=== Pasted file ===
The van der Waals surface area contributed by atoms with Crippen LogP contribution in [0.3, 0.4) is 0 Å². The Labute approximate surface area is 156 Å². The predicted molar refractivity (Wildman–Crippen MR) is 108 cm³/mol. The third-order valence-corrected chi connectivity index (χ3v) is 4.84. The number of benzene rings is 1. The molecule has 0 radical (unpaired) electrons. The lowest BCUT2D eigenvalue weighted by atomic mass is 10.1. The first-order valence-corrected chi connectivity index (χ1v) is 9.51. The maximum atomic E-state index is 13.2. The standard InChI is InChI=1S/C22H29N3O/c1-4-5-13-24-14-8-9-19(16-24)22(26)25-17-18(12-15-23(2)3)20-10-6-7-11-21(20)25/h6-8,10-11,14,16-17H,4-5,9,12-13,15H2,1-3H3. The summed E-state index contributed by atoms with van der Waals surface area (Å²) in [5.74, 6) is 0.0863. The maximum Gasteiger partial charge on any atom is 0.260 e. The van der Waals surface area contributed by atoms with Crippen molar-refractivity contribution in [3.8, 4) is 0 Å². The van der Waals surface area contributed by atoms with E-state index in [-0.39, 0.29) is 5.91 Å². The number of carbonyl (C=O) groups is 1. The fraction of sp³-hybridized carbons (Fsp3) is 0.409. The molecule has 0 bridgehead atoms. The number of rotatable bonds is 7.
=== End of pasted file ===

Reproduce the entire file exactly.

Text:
The van der Waals surface area contributed by atoms with Crippen LogP contribution in [0.3, 0.4) is 0 Å². The Labute approximate surface area is 156 Å². The predicted molar refractivity (Wildman–Crippen MR) is 108 cm³/mol. The third-order valence-corrected chi connectivity index (χ3v) is 4.84. The number of benzene rings is 1. The molecule has 0 radical (unpaired) electrons. The lowest BCUT2D eigenvalue weighted by atomic mass is 10.1. The first-order valence-corrected chi connectivity index (χ1v) is 9.51. The maximum atomic E-state index is 13.2. The standard InChI is InChI=1S/C22H29N3O/c1-4-5-13-24-14-8-9-19(16-24)22(26)25-17-18(12-15-23(2)3)20-10-6-7-11-21(20)25/h6-8,10-11,14,16-17H,4-5,9,12-13,15H2,1-3H3. The summed E-state index contributed by atoms with van der Waals surface area (Å²) in [5.74, 6) is 0.0863. The maximum Gasteiger partial charge on any atom is 0.260 e. The van der Waals surface area contributed by atoms with Crippen molar-refractivity contribution in [3.8, 4) is 0 Å². The van der Waals surface area contributed by atoms with E-state index in [-0.39, 0.29) is 5.91 Å². The number of carbonyl (C=O) groups is 1. The fraction of sp³-hybridized carbons (Fsp3) is 0.409. The molecule has 0 bridgehead atoms. The number of rotatable bonds is 7.